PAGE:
Selling Shareholders’ $900 Million Fraud Claim Dismissed for Failing to Investigate

A few months ago, the Court of Appeals highlighted the pitfall of a not uncommon scenario, that of experienced and sophisticated business people relying on the representations of others but which are later found to be less than truthful. In Centro Empresarial Cempresa S.A. v. America Movil, S.A.B. de C.V., the court dismissed the fraud claims of former shareholders of a Latin American mobile telephone company because those shareholders ignored obvious concerns that arose in the course of the sale of their shares that should have put them on notice of potential problems. Not only were those issues not addressed, but those shareholders released the company and remaining shareholders from liability in connection with the sale. The outcome of this case underlines the fact that experienced and sophisticated parties must do their own due diligence no matter what they are told.

The facts are somewhat complicated but can be summarized as follows: Plaintiffs held a majority interest in an Ecuadorian company which sought funding from a Mexican company, Telemex Mexico, controlled by billionaire Carlos Slim. The funding was provided and a new entity was formed which was owned by the plaintiffs and Telemex. The parties agreed that in the event that there were additional transfers to different entities, plaintiffs could swap their interest from the old entity to the new entity on terms to be agreed. Following a subsequent transfer, plaintiffs tried to negotiate the terms for the transfer of their ownership interest into the new entity. Encountering resistance from Telemex, plaintiffs opted to just sell their interest outright and did not receive any interest in the new entity.

Eight years later, plaintiffs sued claiming to have been defrauded. Plaintiffs claimed that they were given incomplete and bogus information of the new entity’s value. Had they known the true state of affairs, they alleged, they would have forced a transfer or sold their interests at a far higher price. Under the agreement by which plaintiffs sold their interests, they agreed to release the other shareholders and the new entity from any claims in connection with the agreement. The remaining shareholders and their entities also provided plaintiff with no warranties related to the business’ state of affairs.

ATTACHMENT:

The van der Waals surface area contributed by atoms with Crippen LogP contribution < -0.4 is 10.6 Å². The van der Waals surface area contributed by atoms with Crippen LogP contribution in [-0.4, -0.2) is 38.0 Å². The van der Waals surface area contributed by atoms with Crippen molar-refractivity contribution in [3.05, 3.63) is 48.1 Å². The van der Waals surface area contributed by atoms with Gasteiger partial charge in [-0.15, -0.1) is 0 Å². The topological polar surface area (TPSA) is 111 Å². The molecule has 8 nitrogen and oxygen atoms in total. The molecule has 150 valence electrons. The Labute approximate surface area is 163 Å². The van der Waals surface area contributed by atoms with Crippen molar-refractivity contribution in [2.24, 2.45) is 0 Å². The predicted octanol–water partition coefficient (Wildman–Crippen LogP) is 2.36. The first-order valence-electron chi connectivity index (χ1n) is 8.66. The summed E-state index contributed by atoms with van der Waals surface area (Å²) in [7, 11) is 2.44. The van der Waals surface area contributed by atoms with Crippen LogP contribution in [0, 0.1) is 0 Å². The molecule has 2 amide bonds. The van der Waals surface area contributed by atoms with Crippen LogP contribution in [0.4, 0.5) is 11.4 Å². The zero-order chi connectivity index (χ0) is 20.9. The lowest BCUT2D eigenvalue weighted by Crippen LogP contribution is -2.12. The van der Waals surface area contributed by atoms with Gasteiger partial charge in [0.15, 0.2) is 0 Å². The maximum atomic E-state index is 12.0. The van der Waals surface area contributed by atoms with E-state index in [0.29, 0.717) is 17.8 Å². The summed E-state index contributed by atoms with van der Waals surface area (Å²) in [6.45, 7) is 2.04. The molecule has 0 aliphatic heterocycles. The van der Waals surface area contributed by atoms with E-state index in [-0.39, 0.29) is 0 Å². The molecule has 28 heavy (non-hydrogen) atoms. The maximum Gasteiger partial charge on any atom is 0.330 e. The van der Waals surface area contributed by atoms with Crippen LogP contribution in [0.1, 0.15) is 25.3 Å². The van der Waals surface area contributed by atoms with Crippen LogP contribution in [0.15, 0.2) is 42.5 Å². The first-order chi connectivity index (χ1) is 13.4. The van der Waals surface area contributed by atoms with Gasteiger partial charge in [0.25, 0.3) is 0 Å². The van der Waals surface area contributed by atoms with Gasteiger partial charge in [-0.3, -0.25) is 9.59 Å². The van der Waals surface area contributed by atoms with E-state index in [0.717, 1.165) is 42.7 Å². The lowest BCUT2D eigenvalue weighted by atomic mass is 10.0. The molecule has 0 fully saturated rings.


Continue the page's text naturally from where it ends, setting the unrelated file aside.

In dismissing plaintiffs’ claims, the Court of Appeals faulted the plaintiffs for agreeing to broad release language while not pursuing the information they acknowledged not receiving. The court refused to give any credence to the plaintiff’ arguments that they were mislead and could not have known the true value of what they gave up. The court determined that plaintiffs were sophisticated entities engaged in complex businesses and transactions who made conscious decisions not to investigate the information they were provided. That plaintiffs were aware that they were given incomplete information from a partner they no longer trusted further highlighted the need for plaintiffs to undertake their own due diligence, which they did not do. Only if the release was itself procured by some fraud would plaintiffs be able to proceed, and that was something that the plaintiffs could not establish.

Not long ago, we successfully represented a company in defending against the claims of a shareholder who alleged similar claims. The issues are always complex and a thorough investigation of the underlying facts and arguments must be examined prior to deciding on a litigation process.

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